I offer that qualifier to my remarks tonight because I know that all of you are coming off a long, hard season. For some of you, tomorrow's Border Clash is not another test but, rather, a fun, end-of-season reward. For others, it may be a tune-up for the Footlocker Regionals still to come. For all of you, your goals for tomorrow's race are a matter between you and your coaches. We understand that. It isn't my intention tonight to try to get you "fired up" for a race where an all out effort may be inconsistent with your goals. The Border Clash is held solely to honor you, the best cross country runners of two states, and in the hope that you will all gain something joyful and positive from the experience of meeting and competing with each other. But the next time you step to the starting line of an important race, the conspiracy of striving together for excellence will be about to unfold! That white line on the ground before you, and that other white line five kilometers away, will define a sacred place, rife with potential, an arena in which excellence and ultimates are the only acceptable, indeed, the only honorable standards - - and an arena into which only a few, special people ever venture. There - - between those white lines, in a race that matters - - you will give your best to each other. And there - - between those white lines, on that sacred plain, you will learn who you are, of what stuff you are made, and what you can endure, which is essential knowledge, for it will inform your whole, entire life.

Billy Joel wrote: "I won't hold back anything; and I'll walk away a fool, or a king."

For my money, if you've done your best, fool or king, there's equal honor in both. Doing your best is much more important than being the best.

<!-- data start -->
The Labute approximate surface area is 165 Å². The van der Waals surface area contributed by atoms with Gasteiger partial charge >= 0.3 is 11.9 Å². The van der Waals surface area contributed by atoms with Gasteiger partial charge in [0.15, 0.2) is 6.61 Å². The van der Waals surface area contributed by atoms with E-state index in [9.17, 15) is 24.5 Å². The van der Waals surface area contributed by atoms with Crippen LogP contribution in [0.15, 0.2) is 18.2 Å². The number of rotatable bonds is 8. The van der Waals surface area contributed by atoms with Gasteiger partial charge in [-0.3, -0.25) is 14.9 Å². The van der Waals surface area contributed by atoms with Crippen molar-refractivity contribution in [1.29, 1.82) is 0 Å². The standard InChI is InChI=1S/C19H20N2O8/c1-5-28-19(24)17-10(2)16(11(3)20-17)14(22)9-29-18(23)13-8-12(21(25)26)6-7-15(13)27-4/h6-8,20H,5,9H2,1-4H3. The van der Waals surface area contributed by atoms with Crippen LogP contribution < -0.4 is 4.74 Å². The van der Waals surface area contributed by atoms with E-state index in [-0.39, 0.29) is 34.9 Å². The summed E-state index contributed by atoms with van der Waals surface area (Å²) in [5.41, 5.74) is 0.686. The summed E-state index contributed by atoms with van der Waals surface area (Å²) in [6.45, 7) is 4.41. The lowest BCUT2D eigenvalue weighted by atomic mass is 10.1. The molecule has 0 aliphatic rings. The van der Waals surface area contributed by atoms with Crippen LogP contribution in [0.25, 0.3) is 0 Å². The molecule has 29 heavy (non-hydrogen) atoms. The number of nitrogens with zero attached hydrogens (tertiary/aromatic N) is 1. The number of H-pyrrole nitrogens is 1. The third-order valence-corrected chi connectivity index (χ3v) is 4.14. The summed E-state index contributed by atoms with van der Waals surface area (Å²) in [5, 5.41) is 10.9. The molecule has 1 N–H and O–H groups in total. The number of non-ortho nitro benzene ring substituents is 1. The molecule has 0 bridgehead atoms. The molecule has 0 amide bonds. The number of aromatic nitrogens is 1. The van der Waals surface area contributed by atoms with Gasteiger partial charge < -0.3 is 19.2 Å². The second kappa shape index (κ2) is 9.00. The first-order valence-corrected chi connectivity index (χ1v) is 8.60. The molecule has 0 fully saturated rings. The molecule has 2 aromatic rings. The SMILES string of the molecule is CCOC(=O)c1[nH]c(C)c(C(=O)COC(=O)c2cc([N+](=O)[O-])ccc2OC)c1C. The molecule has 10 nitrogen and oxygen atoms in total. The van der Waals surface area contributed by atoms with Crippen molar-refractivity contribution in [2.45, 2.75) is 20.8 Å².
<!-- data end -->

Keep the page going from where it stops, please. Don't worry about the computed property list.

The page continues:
A friend came to visit me last weekend, and he looked over my intended remarks for tonight.

"What are your goals for this speech?" He asked me.

I told him: "I want to tell these kids that they have chosen a sport that ennobles them."

"So many runners are thought of as loners or geeks. I want these kinds to recognize themselves as people who are learning to take responsibility for their lives, people who are learning to control their own destinies."

"I want them to know that the lessons they learn as cross country runners will stay with them their whole lives, that as a result of being cross country runners they will gain the habits of winners: setting goals, working hard, doing their best, being patient, persistent and focused."

"I want them to see that making a commitment, laying it on the line, and taking a chance, pays off more often than not."

"I want them to understand that competition is not an anti-social act, but a social one, and that to give their best is part of the social contract."

"I want them to know that whatever else they do in life will always be secondary to having been an athlete. That from being an athlete first - - and especially a long distance runner - - they are already fundamental victors."

"They don't know it yet - - and they certainly don't understand it - - but the sport they have chosen will never leave them. It will lead them down avenues of achievement and success that they cannot yet imagine."

Those are my goals for this speech.

"Then say that," my friend said.

Good idea, I thought. So I just did.

Thank you for listening to me tonight. I have the greatest admiration and respect for cross-country runners, and it's been a genuine honor for me to be with you.

May you all have a safe race tomorrow, and may you all reach your goals.

Thank you.